The first international agreement in the field of copyright was the Berne Convention for the Protection of Literary and Artistic Works, adopted on September 9, 1886.
The Berne Convention established a list of rights that belong to the authors of a work. The Berne Convention also established a number of principles balancing the laws of different countries: the principle of national treatment; the principle of independence of protection and the presumption of authorship.
In 1952, the Universal (Geneva) Copyright Convention was developed as an alternative to the Berne Convention.
In most of the provisions, the Universal Copyright Convention coincides with the Berne Convention, for example, it requires equivalent copyright protection for the work of a member state of the Convention in other member states.
However, there are also differences between them: the World Convention establishes a term of protection for a work equal to the entire life of the author and 25 years after his death.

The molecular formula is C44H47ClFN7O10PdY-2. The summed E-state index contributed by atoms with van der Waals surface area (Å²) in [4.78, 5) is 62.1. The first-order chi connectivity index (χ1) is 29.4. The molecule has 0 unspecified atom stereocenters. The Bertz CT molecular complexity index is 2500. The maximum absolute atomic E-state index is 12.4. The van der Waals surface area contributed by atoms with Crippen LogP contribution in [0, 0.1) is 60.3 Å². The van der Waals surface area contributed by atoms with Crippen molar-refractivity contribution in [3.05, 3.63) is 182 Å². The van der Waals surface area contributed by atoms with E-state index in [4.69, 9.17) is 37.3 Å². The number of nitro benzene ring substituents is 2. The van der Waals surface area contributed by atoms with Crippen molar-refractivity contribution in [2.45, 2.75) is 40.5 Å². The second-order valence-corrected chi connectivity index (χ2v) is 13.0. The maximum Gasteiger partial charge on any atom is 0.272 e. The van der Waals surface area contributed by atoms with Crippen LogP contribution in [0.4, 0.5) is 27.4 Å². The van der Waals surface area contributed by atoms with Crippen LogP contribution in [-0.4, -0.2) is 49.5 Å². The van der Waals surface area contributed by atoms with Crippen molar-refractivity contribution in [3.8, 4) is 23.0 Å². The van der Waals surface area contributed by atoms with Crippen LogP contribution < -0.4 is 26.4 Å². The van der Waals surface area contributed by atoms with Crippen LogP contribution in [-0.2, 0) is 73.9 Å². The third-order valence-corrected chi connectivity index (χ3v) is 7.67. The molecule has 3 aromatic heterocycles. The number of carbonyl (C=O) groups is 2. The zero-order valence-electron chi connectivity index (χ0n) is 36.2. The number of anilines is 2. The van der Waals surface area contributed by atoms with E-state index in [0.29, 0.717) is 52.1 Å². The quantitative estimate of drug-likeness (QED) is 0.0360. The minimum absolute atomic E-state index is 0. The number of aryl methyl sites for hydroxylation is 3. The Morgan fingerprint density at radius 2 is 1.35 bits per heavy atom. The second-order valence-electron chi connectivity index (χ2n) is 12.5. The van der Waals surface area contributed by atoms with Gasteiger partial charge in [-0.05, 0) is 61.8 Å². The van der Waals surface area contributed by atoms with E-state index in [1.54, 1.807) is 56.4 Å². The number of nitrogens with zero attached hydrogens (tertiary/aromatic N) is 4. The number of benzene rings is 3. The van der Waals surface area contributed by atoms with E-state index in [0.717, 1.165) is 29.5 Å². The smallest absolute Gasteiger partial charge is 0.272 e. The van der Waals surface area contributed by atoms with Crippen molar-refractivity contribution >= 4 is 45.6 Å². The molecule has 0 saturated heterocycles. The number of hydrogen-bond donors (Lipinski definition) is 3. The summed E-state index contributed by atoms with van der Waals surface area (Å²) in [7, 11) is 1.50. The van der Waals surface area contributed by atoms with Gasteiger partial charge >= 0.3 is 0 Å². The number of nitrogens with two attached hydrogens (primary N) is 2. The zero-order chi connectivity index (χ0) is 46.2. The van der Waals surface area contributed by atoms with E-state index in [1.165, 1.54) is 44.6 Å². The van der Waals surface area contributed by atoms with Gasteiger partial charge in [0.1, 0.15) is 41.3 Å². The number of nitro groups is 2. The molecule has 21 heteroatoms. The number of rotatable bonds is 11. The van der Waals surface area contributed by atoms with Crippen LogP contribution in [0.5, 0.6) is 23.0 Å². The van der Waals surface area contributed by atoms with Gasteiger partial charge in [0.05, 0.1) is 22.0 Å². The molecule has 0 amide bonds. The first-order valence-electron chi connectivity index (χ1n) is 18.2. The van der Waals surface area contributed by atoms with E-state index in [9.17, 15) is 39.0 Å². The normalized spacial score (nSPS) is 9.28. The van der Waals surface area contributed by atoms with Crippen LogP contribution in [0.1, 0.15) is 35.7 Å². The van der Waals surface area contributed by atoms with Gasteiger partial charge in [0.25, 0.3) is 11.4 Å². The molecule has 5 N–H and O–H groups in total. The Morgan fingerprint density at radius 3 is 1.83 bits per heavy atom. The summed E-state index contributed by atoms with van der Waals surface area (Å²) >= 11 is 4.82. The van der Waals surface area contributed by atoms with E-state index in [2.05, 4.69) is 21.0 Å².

Initially, 50 countries signed the Universal Copyright Convention. At the moment, it has more than 200 member countries.
Other international agreements in the field of copyright also include the Rome Convention, which protects the rights of performers, producers of phonograms and broadcasting organizations; Geneva Convention for the Protection of Phonograms; Brussels Convention on the Rights of Broadcasters; CIS Agreement; TRIPS Agreement and EU directives.
In most countries, under the Berne Convention, copyright protection is granted automatically without the need for registration or other formalities.
However, most countries have voluntary registration systems for works. Such voluntary registration systems can help resolve issues related to disputes about the owner or author of a work, financial transactions, sale, assignment or transfer of rights.
In most countries, the duration of copyright depends on the lifespan of the author. After he dies, his copyright will last for at least 50 more years. In most countries this period is 70 years after the death of the author.